For many of us who work in an office, the lunch hour is the much-awaited seam in the day that hinges the morning and the afternoon. Many of us can end up end working through lunch depending on our respective workloads, but if we could have a little more liberty, what else could we ingest?
A small exhibition at the New York Public Library aims to answer that question — and bring to light a few other things that we might take for granted as we take our midday meal. The exhibit is deliciously rich with images and information but is also easy enough to walk through within the span of your lunch break.
Comprised mainly of printed material presumably from the library’s archives, the exhibit tackles how lunch gained evolved over a century, and how it developed its modern identity in New York City.
The exhibition design is bold and contemporary, using large typographic installations and vibrant colors throughout to supplement the similar tones in the printed material on display. The exhibit entrance drew you right in, with its bold typography in vibrant red.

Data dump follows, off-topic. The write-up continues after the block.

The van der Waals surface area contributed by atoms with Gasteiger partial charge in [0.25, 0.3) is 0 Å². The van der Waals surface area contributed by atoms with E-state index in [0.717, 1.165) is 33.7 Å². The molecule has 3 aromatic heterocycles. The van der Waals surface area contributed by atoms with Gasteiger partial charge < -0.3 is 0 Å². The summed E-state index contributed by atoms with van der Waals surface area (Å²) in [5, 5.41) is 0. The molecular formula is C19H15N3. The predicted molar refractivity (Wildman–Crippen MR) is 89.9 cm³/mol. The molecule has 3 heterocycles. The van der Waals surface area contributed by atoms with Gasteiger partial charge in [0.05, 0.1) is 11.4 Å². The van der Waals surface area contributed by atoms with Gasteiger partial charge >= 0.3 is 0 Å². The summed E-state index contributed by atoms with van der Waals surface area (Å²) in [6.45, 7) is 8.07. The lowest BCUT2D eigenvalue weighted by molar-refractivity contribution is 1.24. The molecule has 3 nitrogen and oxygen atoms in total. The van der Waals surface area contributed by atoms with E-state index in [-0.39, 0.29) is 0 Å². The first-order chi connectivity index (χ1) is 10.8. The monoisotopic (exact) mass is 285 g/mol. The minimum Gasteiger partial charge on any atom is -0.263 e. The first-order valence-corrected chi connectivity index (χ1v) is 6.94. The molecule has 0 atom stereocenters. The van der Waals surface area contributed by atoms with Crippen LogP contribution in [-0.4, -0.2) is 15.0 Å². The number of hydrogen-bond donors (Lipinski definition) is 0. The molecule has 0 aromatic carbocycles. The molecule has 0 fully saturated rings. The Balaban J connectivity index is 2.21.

I also loved the black on black treatment of this wall with the large typography, too.
Some cases had interesting backdrops – like this skyline drawing, which added a fluid, artistic dimension to the stark red and bold, streamlined text panels.
The artifacts also had interesting details — I loved seeing some of the vintage prints and graphics. Vintage graphic design is deliciously inspiring!
The exhibit is neatly packaged, not so different from a boxed lunch meal with perfect portions of content, graphics, and artifacts. It’s a brilliantly illustrated history of lunch — its origins, evolution, and intrinsic link to the rich culture of New York City.
All images original by Renée Alfonso